Departmental Papers (ASC)

Document Type

Journal Article

Date of this Version

December 2002

Publication Source

Journalism: Theory, Practice, and Criticism

Volume

3

Issue

3

Start Page

283

Last Page

307

DOI

10.1177/146488490200300305

Abstract

This article addresses bias in the American press and shows how the inevitability of reporting from a point of view challenges the possibility of a newspaper of record on the Middle East. Examining 30 days of coverage of the Intifada, it both shows that coverage of events varied across three mainstream US newspapers - The New York Times, The Washington Post and Chicago Tribune - and demonstrates that in the case of the newspaper most often called a newspaper of record - The New York Times -coverage varied in distinct ways from other mainstream newspapers. The article thus considers how the Times reputation and influence converge with its record in creating a broader impression about the perspective of the US press on the Middle East.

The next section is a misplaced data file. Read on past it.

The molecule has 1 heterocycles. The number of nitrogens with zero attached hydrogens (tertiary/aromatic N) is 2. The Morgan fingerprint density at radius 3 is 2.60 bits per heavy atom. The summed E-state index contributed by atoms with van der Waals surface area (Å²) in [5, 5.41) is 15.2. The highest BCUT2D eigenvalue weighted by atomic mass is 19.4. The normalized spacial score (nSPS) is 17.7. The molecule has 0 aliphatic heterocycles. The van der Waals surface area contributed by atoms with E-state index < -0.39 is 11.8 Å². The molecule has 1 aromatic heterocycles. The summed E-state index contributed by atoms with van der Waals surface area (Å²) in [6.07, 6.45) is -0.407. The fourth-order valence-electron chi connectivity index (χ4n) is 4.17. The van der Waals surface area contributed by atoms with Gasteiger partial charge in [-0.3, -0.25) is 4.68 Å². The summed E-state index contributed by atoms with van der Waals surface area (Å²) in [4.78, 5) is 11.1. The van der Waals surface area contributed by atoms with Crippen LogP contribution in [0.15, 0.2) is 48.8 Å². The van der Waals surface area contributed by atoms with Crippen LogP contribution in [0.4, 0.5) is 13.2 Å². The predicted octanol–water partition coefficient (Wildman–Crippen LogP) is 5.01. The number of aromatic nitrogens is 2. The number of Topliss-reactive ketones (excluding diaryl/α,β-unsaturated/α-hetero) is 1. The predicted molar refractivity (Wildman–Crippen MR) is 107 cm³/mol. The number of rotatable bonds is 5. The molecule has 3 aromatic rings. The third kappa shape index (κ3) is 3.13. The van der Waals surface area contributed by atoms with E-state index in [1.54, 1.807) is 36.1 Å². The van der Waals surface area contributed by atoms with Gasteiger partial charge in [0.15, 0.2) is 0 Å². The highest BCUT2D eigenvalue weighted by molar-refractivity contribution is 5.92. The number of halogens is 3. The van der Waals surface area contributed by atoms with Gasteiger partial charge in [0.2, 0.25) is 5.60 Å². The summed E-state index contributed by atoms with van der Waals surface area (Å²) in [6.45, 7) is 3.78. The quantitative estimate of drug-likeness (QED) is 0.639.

Copyright/Permission Statement

The final, definitive version of this article has been published in the Journal, Journalism: Theory, Practice, and Criticism, Vol 3/Issue 3, 2002, © SAGE Publications, Inc., 2002, by SAGE Publications, Inc. at the Journalism: Theory, Practice, and Criticism page: http://jou.sagepub.com/ on SAGE Journals Online: http://online.sagepub.com/

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Date Posted: 04 March 2008

This document has been peer reviewed.